Looking forward to COP26
by Róisín McLaren, SSP national co-spokesperson
· This November, the biggest talking shop in the professional conference circuit comes to Glasgow, the UN Conference of Parties (COP26). COP is the body that reviews the implementation of UN international agreements on climate change.
The latest of which was the Paris Agreement, in which countries agreed to decrease their greenhouse gas emissions to the point that global average temperature will only increase by 2ºC.
When I was studying climate change as an undergraduate, we were told we would never reach 1ºC, let alone 2ºC. Global average temperature is now at 0.8ºC.
The Paris Agreement received a lot of coverage in 2016 because it was the first agreement signed by both America, China and India—the three biggest emitters.
Getting all of the big three to sign the same deal was considered a major breakthrough.
A breakthrough 25 years in the making. Yet after 25 years, still the only way to get America on board was to allow them a loophole.
America’s military was exempt from inclusion in their emission reporting statistics despite, as I have pointed out in the Voice in previous issues, the US military is the world’s single biggest emitter aside from entire countries.
So, what was heralded as a major breakthrough contained gaping holes, America made absolutely no attempt to meet its deadlines and Trump has now pulled out of the agreement all together.
COP26 in Glasgow will be yet another attempt to get all these countries back on board. Perhaps they will sign a new agreement, perhaps they won’t, but I suspect what won’t happen is any meaningful action to stop the world from burning.
The entire premise of the conference is flawed, it’s not nation states that control whether we halt climate change, it’s the fossil fuel industry.
The top five biggest emitters on earth are, unsurprisingly: Saudi Aramco, Chevron, Gazprom, ExxonMobil and the Iranian Oil Co. The petrochemical industry is at the heart of ensuring we have an economy which is reliant on their products at every level of production. Real power is held in the board rooms of these multinationals, not in parliaments.
Halting climate change will require a complete transformation of the economy. It will require mass infringement of private property rights, a huge loss of profit and entire industries to dismantle themselves.
If the environmental movement is serious about preventing climate crisis then it will quickly end up in a direct confrontation with capital.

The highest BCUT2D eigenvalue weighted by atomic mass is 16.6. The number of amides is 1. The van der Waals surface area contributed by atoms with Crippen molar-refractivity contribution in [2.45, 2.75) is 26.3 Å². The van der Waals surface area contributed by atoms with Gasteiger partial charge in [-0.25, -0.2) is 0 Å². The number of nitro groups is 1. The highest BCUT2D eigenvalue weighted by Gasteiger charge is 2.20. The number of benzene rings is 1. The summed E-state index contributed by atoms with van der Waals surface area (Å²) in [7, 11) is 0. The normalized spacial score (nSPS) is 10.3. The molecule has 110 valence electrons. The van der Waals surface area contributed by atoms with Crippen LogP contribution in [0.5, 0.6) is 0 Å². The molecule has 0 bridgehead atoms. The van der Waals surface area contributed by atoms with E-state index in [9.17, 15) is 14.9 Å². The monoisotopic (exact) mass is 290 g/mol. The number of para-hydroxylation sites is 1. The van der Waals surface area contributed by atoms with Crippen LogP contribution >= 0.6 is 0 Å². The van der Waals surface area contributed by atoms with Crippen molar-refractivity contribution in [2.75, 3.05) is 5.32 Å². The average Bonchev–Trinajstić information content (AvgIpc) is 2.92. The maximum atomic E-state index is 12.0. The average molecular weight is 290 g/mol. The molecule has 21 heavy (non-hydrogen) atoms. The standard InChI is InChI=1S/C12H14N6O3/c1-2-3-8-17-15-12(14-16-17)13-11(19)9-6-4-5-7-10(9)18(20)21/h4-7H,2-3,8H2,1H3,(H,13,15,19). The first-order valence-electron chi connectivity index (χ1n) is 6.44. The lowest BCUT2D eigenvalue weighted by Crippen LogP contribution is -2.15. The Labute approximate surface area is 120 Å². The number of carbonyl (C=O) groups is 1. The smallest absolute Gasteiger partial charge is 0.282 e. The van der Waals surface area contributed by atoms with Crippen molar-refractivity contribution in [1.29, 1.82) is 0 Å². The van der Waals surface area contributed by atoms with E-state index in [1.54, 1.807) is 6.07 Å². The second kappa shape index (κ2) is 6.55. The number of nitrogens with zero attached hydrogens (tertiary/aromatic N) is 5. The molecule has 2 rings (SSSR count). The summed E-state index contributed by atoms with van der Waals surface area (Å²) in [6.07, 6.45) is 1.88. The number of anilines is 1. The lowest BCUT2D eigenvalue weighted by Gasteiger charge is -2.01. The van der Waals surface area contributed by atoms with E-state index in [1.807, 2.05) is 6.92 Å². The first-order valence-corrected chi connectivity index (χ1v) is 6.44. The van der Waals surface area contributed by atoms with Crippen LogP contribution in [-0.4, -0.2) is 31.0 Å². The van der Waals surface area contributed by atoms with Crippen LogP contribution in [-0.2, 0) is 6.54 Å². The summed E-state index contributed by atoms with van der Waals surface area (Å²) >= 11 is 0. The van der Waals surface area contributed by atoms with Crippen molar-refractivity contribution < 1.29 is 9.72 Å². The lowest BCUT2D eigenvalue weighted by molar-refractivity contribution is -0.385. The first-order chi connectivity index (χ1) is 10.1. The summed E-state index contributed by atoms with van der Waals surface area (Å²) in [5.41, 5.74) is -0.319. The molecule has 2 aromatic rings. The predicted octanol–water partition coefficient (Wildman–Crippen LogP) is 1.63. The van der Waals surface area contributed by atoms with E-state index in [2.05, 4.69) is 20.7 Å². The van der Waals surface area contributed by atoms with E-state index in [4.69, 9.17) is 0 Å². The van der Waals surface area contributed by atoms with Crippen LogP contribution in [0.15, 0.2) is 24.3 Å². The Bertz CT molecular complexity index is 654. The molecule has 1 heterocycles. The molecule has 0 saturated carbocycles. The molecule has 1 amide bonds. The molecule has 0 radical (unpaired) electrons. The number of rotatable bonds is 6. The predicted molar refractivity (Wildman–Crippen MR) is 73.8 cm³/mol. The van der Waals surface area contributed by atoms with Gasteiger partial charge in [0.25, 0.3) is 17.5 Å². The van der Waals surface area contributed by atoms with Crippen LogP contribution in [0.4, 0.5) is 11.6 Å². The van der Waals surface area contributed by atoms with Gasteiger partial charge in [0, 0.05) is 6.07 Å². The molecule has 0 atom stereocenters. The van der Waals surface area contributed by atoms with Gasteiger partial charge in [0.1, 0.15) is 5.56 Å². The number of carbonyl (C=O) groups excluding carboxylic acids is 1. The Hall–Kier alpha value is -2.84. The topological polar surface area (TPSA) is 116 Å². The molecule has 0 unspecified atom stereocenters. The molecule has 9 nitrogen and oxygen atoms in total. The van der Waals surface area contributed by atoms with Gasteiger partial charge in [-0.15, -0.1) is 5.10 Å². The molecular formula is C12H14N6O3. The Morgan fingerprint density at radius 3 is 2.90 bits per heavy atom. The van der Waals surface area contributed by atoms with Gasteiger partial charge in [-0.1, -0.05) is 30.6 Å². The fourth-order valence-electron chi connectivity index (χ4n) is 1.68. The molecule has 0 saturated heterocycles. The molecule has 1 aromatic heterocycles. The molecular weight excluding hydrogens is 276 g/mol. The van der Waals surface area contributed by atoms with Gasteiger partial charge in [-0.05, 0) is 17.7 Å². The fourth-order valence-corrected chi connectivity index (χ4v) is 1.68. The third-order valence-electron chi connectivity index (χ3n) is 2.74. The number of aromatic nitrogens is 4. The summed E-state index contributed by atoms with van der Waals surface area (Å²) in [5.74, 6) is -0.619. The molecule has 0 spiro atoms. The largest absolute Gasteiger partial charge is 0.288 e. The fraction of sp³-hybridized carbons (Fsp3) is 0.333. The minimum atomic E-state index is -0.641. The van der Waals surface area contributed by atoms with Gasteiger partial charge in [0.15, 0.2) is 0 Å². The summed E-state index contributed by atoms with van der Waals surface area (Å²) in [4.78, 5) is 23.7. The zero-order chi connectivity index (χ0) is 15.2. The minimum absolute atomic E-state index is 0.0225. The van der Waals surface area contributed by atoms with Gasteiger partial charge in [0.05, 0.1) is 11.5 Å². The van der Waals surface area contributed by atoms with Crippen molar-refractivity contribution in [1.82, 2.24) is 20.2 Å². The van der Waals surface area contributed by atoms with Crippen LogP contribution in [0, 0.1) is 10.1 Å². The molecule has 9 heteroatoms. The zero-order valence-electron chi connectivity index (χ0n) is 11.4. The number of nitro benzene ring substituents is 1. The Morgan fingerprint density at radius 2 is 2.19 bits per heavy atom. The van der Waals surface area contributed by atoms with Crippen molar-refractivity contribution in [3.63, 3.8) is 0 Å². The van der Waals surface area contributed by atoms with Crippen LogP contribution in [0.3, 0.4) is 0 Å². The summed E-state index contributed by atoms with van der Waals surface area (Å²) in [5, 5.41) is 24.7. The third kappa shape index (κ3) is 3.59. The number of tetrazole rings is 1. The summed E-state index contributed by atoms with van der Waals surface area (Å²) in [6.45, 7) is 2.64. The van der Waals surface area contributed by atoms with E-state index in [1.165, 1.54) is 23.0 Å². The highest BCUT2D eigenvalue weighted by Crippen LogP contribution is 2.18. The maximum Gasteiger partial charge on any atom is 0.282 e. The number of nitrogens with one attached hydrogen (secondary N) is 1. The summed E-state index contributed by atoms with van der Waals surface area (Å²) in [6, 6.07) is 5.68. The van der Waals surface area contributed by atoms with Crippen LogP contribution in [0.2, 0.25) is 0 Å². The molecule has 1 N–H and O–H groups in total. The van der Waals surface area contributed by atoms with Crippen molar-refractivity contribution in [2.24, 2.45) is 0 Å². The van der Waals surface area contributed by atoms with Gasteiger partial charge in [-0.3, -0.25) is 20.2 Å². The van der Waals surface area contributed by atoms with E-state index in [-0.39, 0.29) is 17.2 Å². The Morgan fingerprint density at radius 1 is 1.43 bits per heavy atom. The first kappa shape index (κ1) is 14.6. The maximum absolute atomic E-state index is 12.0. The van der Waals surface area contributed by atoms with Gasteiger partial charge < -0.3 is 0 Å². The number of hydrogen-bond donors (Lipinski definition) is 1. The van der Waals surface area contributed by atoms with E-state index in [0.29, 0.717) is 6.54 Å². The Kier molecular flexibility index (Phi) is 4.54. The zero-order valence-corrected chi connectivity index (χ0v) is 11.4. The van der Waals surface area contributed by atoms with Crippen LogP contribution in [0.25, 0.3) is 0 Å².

The environmental movement will then be faced with a choice; it can either embrace this confrontation, join forces with the socialist movement build mass popular support and push for revolutionary change… or it can stick to reforming our current system.
I sometimes hear environmental activists argued that environmental sustainability and capitalism are irreconcilable, that preventing climate change inevitably involves ending capitalism.
I think this is incorrect. The post-war period shows the capitalism can accommodate left social democracy, it can tolerate Keynesianism, contain public ownership and massive state intervention.
No parasite wants to kill its host. Wages under capitalism are kept at subsistence levels, subsistence i.e. enough to survive, if not ‘live’. The same may be true for capitalism’s response to climate change.
Even the bosses need the planet to kept habitable, not necessarily luscious and diverse but at least habitable.
Therefore, it is possible that the response to a growing social pressure for climate reforms results in the end of neoliberalism and the start of a green neo-Keynesianism period.
I suspect that this would be enough to satisfy most of the environmental movement.
However, there is the glimmer of another possibility, climate change highlights with such startling clarity the contradiction in capitalism.
Anyone getting interested in the environmental question very quickly stumbles onto questions about value, profit, ownership and the need to expand democracy into the economic sphere. Bread and butter socialist issues.
The left should be able to take the awareness of these issues in their relation to climate change and generalise them.
Three Extinction Rebellion activists recently scaled a gas drilling rig in Dundee. Messages from these activists in their video were heartening. They understood that climate change is a systematic problem caused, in their words, by multinational corporation’s profits. They also talked of need to create new green jobs to replace those in the fossil fuel industry.
Climate change represents an opportunity for the left to take these activist’s awareness of capitalism’s systematic failures, in relation to the climate, and show how these failures are also replicated in the relationship between labour and capital.
Crucially however we must go further with the argument than being merely anti-capitalist, that leaves the enviable question of: we know what you’re against, what are you for?
COP26 in Glasgow is an opportunity to make those links with the environmental movement. Thirty thousand delegates will descend on Glasgow, camera crews and journalists. Even those who do not routinely follow the goings on of the UN Conference of Parties will notice this summit.
The SSP must be at the heart of organising an alternative summit. The STUC Campaign Against Climate Change Trade Union Group are planning such an event, Extinction Rebellion will undoubtedly intervene in COP26, the SSP should link with such groups to ensure that COP26 isn’t just another stop on the professional conference-goers’ circuit.
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